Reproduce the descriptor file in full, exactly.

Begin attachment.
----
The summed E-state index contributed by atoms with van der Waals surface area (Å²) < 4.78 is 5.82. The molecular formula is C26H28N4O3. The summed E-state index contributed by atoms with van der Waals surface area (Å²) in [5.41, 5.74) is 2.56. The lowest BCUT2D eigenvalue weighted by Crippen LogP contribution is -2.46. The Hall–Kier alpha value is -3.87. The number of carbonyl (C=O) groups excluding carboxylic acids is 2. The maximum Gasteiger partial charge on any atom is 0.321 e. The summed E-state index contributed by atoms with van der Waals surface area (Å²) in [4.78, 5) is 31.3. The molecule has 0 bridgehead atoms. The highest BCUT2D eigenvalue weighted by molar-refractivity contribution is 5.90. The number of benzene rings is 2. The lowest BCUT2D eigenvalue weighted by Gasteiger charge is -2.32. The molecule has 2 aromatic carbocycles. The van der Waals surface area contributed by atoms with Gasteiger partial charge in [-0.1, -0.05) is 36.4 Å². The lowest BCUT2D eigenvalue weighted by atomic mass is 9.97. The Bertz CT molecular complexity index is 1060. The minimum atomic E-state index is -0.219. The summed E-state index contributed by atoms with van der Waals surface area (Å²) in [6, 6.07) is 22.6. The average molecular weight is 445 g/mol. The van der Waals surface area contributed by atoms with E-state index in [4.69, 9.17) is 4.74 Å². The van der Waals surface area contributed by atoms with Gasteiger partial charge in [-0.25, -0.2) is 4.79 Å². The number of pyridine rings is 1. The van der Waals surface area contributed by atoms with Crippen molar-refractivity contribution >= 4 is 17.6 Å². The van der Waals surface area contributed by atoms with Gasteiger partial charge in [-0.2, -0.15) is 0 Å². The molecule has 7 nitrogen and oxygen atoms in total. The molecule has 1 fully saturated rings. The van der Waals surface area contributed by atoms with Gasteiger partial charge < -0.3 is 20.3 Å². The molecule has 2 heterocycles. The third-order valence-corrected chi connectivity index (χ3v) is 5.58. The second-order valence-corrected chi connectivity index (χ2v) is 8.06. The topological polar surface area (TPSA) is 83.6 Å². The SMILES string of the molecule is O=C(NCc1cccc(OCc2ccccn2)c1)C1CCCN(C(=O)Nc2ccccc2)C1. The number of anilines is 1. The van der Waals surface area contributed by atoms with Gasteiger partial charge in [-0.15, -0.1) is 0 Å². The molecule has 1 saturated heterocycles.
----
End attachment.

The summed E-state index contributed by atoms with van der Waals surface area (Å²) < 4.78 is 5.82. The molecular formula is C26H28N4O3. The summed E-state index contributed by atoms with van der Waals surface area (Å²) in [5.41, 5.74) is 2.56. The lowest BCUT2D eigenvalue weighted by Crippen LogP contribution is -2.46. The Hall–Kier alpha value is -3.87. The number of carbonyl (C=O) groups excluding carboxylic acids is 2. The maximum Gasteiger partial charge on any atom is 0.321 e. The summed E-state index contributed by atoms with van der Waals surface area (Å²) in [4.78, 5) is 31.3. The molecule has 0 bridgehead atoms. The highest BCUT2D eigenvalue weighted by molar-refractivity contribution is 5.90. The number of benzene rings is 2. The lowest BCUT2D eigenvalue weighted by Gasteiger charge is -2.32. The molecule has 2 aromatic carbocycles. The van der Waals surface area contributed by atoms with Gasteiger partial charge in [-0.1, -0.05) is 36.4 Å². The lowest BCUT2D eigenvalue weighted by atomic mass is 9.97. The Bertz CT molecular complexity index is 1060. The minimum atomic E-state index is -0.219. The summed E-state index contributed by atoms with van der Waals surface area (Å²) in [6, 6.07) is 22.6. The average molecular weight is 445 g/mol. The van der Waals surface area contributed by atoms with E-state index in [4.69, 9.17) is 4.74 Å². The van der Waals surface area contributed by atoms with Gasteiger partial charge in [-0.25, -0.2) is 4.79 Å². The number of pyridine rings is 1. The van der Waals surface area contributed by atoms with Crippen molar-refractivity contribution >= 4 is 17.6 Å². The van der Waals surface area contributed by atoms with Gasteiger partial charge in [-0.2, -0.15) is 0 Å². The molecule has 7 nitrogen and oxygen atoms in total. The molecule has 1 fully saturated rings. The van der Waals surface area contributed by atoms with Gasteiger partial charge < -0.3 is 20.3 Å². The molecule has 2 heterocycles. The third-order valence-corrected chi connectivity index (χ3v) is 5.58. The second-order valence-corrected chi connectivity index (χ2v) is 8.06. The topological polar surface area (TPSA) is 83.6 Å². The SMILES string of the molecule is O=C(NCc1cccc(OCc2ccccn2)c1)C1CCCN(C(=O)Nc2ccccc2)C1. The number of anilines is 1. The van der Waals surface area contributed by atoms with Gasteiger partial charge in [-0.15, -0.1) is 0 Å². The molecule has 1 saturated heterocycles.